Alzheimer Society welcomes $50 million funding for national dementia strategy

Wednesday, March 20, 2019 General News
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A significant milestone for Canadians living with dementia and their families

TORONTO, March 20, 2019

/CNW/ - The Alzheimer Society of Canada is pleased that the Federal budget released on Tuesday, March 19 will provide $50 million over five years to fund
Canada's
first national dementia strategy.

Starting this year, the Government of Canada will invest in increased public awareness of dementia through targeted campaigns and activities with a focus on risk reduction, prevention, and combatting the stigma associated with the disease. Investments will also be made in developing treatment guidelines and best practices to promote early diagnosis in cooperation with provincial and territorial partners, as well as understanding the impact of dementia on Canadian communities.

"This investment is great news and we look forward to more robust initiatives as our government builds and implements the national dementia strategy," says Pauline Tardif, CEO at the Alzheimer Society of Canada and Co-chair of the Ministerial Advisory Board on Dementia.

The Alzheimer Society has long advocated for a national dementia strategy and has been working closely with the Minister of Health and the Public Health Agency of Canada in informing the strategy, expected to be announced this spring.

"Our goal ultimately is to see a fully funded and comprehensive national dementia strategy so that Canadian families are well positioned to live as best as possible with dementia, from the point of diagnosis to the end of life," adds Tardif. "This important budget investment is a significant step toward this."

About the Alzheimer SocietyThe Alzheimer Society is Canada's leading nationwide health charity for people living with Alzheimer's disease and other dementias. Active in communities across Canada, the Society provides information, programs and services, and raises funds for research to better understand the causes of dementia, improve treatment and care, and to find cures.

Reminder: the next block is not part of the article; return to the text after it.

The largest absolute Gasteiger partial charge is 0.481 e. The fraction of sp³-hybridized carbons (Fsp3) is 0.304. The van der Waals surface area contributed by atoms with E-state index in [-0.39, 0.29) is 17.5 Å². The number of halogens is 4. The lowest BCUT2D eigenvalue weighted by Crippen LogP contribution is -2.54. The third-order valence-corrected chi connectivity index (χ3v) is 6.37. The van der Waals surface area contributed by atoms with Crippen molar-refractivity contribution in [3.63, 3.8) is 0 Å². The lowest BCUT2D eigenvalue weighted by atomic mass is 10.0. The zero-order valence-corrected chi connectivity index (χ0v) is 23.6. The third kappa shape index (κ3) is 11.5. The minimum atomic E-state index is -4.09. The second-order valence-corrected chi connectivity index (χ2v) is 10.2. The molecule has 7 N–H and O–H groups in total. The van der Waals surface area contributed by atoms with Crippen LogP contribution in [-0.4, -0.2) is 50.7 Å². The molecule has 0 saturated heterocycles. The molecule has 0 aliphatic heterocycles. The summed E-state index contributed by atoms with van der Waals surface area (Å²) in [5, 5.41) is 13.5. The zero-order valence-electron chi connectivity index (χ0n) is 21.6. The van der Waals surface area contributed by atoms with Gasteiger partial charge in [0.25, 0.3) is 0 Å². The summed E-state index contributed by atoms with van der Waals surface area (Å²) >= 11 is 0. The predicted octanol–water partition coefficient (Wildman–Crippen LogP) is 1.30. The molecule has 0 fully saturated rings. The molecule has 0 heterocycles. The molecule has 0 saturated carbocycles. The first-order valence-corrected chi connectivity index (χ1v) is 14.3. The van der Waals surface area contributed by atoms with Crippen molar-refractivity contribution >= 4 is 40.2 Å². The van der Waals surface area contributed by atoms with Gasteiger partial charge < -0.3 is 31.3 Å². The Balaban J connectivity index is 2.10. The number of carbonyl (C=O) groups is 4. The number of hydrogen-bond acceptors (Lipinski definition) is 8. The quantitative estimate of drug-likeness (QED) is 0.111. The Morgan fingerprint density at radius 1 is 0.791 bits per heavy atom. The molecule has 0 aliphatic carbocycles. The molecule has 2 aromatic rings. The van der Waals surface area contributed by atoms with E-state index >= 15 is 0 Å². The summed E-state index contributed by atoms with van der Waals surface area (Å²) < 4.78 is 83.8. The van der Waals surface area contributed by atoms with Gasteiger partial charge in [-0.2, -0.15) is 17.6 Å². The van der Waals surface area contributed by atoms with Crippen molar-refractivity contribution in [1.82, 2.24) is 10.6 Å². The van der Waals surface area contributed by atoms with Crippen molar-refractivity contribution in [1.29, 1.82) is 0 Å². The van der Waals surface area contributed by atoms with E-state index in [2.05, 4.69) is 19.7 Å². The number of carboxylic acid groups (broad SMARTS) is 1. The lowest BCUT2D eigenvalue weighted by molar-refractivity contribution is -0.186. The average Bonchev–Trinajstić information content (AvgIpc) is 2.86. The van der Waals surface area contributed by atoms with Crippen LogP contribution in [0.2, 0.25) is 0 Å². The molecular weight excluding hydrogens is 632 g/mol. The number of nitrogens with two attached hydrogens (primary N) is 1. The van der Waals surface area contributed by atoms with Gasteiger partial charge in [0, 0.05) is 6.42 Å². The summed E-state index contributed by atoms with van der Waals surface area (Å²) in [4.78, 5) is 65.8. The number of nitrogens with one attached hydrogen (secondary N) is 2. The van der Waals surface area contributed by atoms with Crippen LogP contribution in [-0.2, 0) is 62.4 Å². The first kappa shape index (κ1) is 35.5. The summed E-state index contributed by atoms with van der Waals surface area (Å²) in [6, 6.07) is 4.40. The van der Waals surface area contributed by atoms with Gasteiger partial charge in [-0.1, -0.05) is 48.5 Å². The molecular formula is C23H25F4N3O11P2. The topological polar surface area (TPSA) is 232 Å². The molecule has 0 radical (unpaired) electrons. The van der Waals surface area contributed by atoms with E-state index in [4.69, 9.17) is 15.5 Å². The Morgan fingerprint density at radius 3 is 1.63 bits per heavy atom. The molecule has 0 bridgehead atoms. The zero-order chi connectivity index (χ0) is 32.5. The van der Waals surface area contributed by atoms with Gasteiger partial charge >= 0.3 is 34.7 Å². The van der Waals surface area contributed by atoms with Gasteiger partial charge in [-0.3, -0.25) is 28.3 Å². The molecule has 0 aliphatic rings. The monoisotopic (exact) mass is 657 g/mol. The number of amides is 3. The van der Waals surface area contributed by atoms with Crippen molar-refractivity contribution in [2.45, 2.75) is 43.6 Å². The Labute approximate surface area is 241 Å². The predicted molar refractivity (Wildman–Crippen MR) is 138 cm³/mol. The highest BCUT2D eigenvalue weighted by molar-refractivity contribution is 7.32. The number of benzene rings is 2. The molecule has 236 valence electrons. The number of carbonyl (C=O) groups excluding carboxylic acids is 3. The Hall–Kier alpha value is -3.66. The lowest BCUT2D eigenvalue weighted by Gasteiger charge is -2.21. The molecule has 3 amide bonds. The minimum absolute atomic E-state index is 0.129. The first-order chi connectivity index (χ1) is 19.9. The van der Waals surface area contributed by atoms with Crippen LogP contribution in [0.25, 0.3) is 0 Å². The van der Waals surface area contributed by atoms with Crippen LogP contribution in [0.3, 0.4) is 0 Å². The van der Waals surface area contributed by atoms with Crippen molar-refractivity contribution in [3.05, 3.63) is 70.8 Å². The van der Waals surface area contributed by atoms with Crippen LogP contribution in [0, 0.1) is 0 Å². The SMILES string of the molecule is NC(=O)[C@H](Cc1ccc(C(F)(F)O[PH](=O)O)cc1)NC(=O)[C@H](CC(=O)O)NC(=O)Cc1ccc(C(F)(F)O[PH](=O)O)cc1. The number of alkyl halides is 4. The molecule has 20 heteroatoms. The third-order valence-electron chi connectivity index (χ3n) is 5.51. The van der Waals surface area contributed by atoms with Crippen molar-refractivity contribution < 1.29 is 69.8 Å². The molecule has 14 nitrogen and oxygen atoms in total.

Quick facts

  • Today, over half a million Canadians are living with dementia.
  • In less than 15 years, this number will nearly double to almost a million.
  • Women over the age of 65 account for 65 per cent of all Canadians living with dementia.
  • For every person with dementia, there are one or more family members who provide care.
  • Canadians spend over $10.4 billion each year in direct and indirect costs to care for those with dementia. This number is expected to jump to $16.6 billion in less than 15 years.
  • In 2011 alone, caregivers devoted 19.2 million hours of unpaid care, representing a value of $1.2 billion
  • On average, costs for people with dementia are about five-and-a-half times greater than for those without the condition. Home care and long-term care are the largest contributors to direct care.

Download our 2019 pre-budget submission: https://alzheimer.ca/sites/default/files/files/national/advocacy/asc_pre-budget-submission.pdf

SOURCE Alzheimer Society of Canada



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